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Theses Doctoral

Structural and Biochemical Characterizations of the Symplekin-Ssu72-CTD Complex in Pre-mRNA 3' end Processing

Xiang, Kehui

RNA polymerase II (RNAP II) transcribes essentially all messenger RNAs (mRNAs) in eukaryotes. The C-terminal domain (CTD) of its largest subunit contains consensus heptad repeats Y₁S₂P₃T₄S₅P₆S₇. Dynamic post-translational modifications of the CTD regulate RNAP II transcriptional activity and also facilitate transcription-coupled RNA processing events. One important mark is phosphorylation at Ser5 position, whose level peaks during transcription initiation but gradually diminishes toward the 3' end of genes. Ssu72 is a known CTD pSer5 phosphatase. Recent studies identified a binding partner of Ssu72, symplekin, which is an essential scaffold protein in pre-mRNA 3' end processing. Little is known about the molecular function of symplekin and neither do we understand how the symplekin-Ssu72 interaction couples pre-mRNA 3' processing to transcription. We first determined the crystal structure of the symplekin-Ssu72-CTD phosphopeptide complex. The N-terminal domain of symplekin embraces Ssu72 with its HEAT-repeat motif, serving as a typical molecular scaffold. Strikingly, the CTD phosphopeptide bound to the active site of Ssu72 has the peptide bond between pSer5 and Pro6 in the cis configuration, distinct from all known CTD conformations, which were exclusively in trans. While it was generally believed that only the trans peptide bond is recognized by proline-directed serine/threonine phosphatases or kinases, our discovery demonstrates for the first time that Ssu72 targets the energetically less-favorable cis peptide bond. In addition, we found that the binding of symplekin and also the presence of a proline cis-trans isomerase can stimulate the phosphatase activity of Ssu72 in vitro. The symplekin-Ssu72 interaction as well as the catalytic activity of Ssu72 is required in our transcription-coupled polyadenylation assay. Overall, our study has important implications for the regulation of RNAP II transcription by cis-trans isomerization of the CTD and will help us understand how CTD modifications influence the recruitment of pre-mRNA 3' end processing factors in a transcription-coupled manner. Recent studies showed that Ssu72 is also a phosphatase of CTD pSer7, which is involved in small nuclear RNA transcription and 3' end processing. However, a pSer7 phosphatase activity appears to be inconsistent with our structure because pSer7 is followed by Tyr1' of the next repeat rather than a proline, and it is unlikely for the pSer7-Tyr1' peptide bond to be in cis configuration. To solve this conundrum, we determined the crystal structure of the pSer7 CTD peptide bound to Ssu72. Surprisingly, the backbone of the pSer7 CTD runs in an opposite direction compared with the pSer5 CTD, allowing a trans pSer7-Pro6 peptide bond to be accommodated in the active site. However, Ssu72 has a much lower affinity for pSer7 than pSer5 and several structural features are detrimental for the catalytic activity towards pSer7. Consistent with these observations, our in vitro assays showed that the dephosphorylation of pSer7 by Ssu72 is ~4000-fold lower than that of pSer5. This further characterization of Ssu72 not only presents the first phosphatase in the literature that recognizes peptide substrates in both directions but also provides a more comprehensive understanding on CTD regulation by phosphatases from a structural perspective. Another protein, Rtr1, was recently suggested to function as a pSer5 phosphatase in a zinc-dependent fashion, separately or redundantly with Ssu72. We solved the crystal structure of Rtr1 and discovered a new type of zinc finger with no close structural homologs. Unexpectedly, Rtr1 does not present any evidence of an active site and it lacks detectable phosphatase activity in all our assays. We believe that, based on our results, Rtr1 does not have catalytic ability but instead indirectly regulate the phosphorylation state of the CTD. In summary, our studies on the symplein-Ssu72-CTD complex as well as Rtr1 have revealed several novel structural features that are essential for the CTD regulation at the atomic level. These results will also shed light on understanding the mechanism by which RNAP II transcription and RNA processing are coupled.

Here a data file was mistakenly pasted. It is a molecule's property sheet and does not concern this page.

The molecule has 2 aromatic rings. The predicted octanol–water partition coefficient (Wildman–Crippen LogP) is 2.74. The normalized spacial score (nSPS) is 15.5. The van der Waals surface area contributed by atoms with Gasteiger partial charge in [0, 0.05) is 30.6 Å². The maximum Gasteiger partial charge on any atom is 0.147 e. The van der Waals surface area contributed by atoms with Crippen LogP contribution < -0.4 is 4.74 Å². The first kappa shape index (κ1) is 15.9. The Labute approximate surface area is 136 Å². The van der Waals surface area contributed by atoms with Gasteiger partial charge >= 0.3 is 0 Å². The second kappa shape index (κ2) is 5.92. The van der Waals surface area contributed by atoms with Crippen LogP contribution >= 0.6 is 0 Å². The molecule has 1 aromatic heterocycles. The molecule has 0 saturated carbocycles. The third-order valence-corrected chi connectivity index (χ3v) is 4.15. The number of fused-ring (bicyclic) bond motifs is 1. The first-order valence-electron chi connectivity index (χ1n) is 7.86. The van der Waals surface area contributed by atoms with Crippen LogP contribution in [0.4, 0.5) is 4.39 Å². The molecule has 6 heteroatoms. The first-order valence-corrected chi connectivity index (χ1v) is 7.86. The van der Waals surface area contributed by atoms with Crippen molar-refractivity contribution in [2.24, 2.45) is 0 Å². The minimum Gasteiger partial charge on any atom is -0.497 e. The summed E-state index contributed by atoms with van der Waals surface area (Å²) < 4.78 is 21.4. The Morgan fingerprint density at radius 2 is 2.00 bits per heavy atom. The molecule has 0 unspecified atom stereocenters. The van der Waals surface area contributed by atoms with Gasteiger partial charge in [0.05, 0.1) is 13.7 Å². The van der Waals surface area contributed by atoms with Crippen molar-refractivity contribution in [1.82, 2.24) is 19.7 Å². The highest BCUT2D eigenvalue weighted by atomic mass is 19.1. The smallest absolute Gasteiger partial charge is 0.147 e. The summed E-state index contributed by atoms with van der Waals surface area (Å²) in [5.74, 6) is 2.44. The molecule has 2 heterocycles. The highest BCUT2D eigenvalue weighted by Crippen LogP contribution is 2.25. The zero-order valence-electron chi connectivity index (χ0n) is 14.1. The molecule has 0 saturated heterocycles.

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More About This Work

Academic Units
Biological Sciences
Thesis Advisors
Tong, Liang
Manley, James
Ph.D., Columbia University
Published Here
January 22, 2014